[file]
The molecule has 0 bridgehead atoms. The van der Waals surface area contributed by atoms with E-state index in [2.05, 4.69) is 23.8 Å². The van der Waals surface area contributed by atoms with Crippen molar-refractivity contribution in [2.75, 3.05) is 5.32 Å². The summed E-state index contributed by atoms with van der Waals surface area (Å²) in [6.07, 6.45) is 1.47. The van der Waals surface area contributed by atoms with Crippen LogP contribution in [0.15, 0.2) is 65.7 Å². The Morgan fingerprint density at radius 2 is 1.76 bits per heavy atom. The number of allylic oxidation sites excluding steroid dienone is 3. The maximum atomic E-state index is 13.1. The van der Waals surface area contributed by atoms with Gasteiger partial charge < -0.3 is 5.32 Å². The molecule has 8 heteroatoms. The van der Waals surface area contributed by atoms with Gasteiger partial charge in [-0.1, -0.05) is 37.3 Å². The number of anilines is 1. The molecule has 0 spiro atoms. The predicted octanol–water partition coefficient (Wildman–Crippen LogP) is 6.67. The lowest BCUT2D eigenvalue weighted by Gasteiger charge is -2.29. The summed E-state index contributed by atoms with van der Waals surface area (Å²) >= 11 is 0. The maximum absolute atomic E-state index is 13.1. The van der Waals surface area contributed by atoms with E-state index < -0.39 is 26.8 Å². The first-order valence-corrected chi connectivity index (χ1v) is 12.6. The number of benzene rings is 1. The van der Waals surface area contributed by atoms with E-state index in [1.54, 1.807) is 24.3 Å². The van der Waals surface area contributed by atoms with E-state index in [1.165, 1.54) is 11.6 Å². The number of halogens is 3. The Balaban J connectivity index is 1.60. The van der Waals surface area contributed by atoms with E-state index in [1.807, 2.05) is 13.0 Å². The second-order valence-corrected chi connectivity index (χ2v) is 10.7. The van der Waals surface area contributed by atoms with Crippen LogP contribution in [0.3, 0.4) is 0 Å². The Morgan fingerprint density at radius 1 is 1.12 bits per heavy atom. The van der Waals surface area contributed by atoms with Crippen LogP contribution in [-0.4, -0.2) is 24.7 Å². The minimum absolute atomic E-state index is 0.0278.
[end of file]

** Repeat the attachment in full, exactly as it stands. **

The molecule has 0 bridgehead atoms. The van der Waals surface area contributed by atoms with E-state index in [2.05, 4.69) is 23.8 Å². The van der Waals surface area contributed by atoms with Crippen molar-refractivity contribution in [2.75, 3.05) is 5.32 Å². The summed E-state index contributed by atoms with van der Waals surface area (Å²) in [6.07, 6.45) is 1.47. The van der Waals surface area contributed by atoms with Crippen LogP contribution in [0.15, 0.2) is 65.7 Å². The Morgan fingerprint density at radius 2 is 1.76 bits per heavy atom. The number of allylic oxidation sites excluding steroid dienone is 3. The maximum atomic E-state index is 13.1. The van der Waals surface area contributed by atoms with Gasteiger partial charge < -0.3 is 5.32 Å². The molecule has 8 heteroatoms. The van der Waals surface area contributed by atoms with Gasteiger partial charge in [-0.1, -0.05) is 37.3 Å². The number of anilines is 1. The molecule has 0 spiro atoms. The predicted octanol–water partition coefficient (Wildman–Crippen LogP) is 6.67. The lowest BCUT2D eigenvalue weighted by Gasteiger charge is -2.29. The summed E-state index contributed by atoms with van der Waals surface area (Å²) >= 11 is 0. The maximum absolute atomic E-state index is 13.1. The van der Waals surface area contributed by atoms with E-state index < -0.39 is 26.8 Å². The first-order valence-corrected chi connectivity index (χ1v) is 12.6. The number of benzene rings is 1. The van der Waals surface area contributed by atoms with E-state index in [1.54, 1.807) is 24.3 Å². The van der Waals surface area contributed by atoms with E-state index in [1.165, 1.54) is 11.6 Å². The number of halogens is 3. The Balaban J connectivity index is 1.60. The van der Waals surface area contributed by atoms with E-state index in [1.807, 2.05) is 13.0 Å². The second-order valence-corrected chi connectivity index (χ2v) is 10.7. The van der Waals surface area contributed by atoms with Crippen LogP contribution in [0.3, 0.4) is 0 Å². The Morgan fingerprint density at radius 1 is 1.12 bits per heavy atom. The van der Waals surface area contributed by atoms with Crippen LogP contribution in [-0.4, -0.2) is 24.7 Å². The minimum absolute atomic E-state index is 0.0278.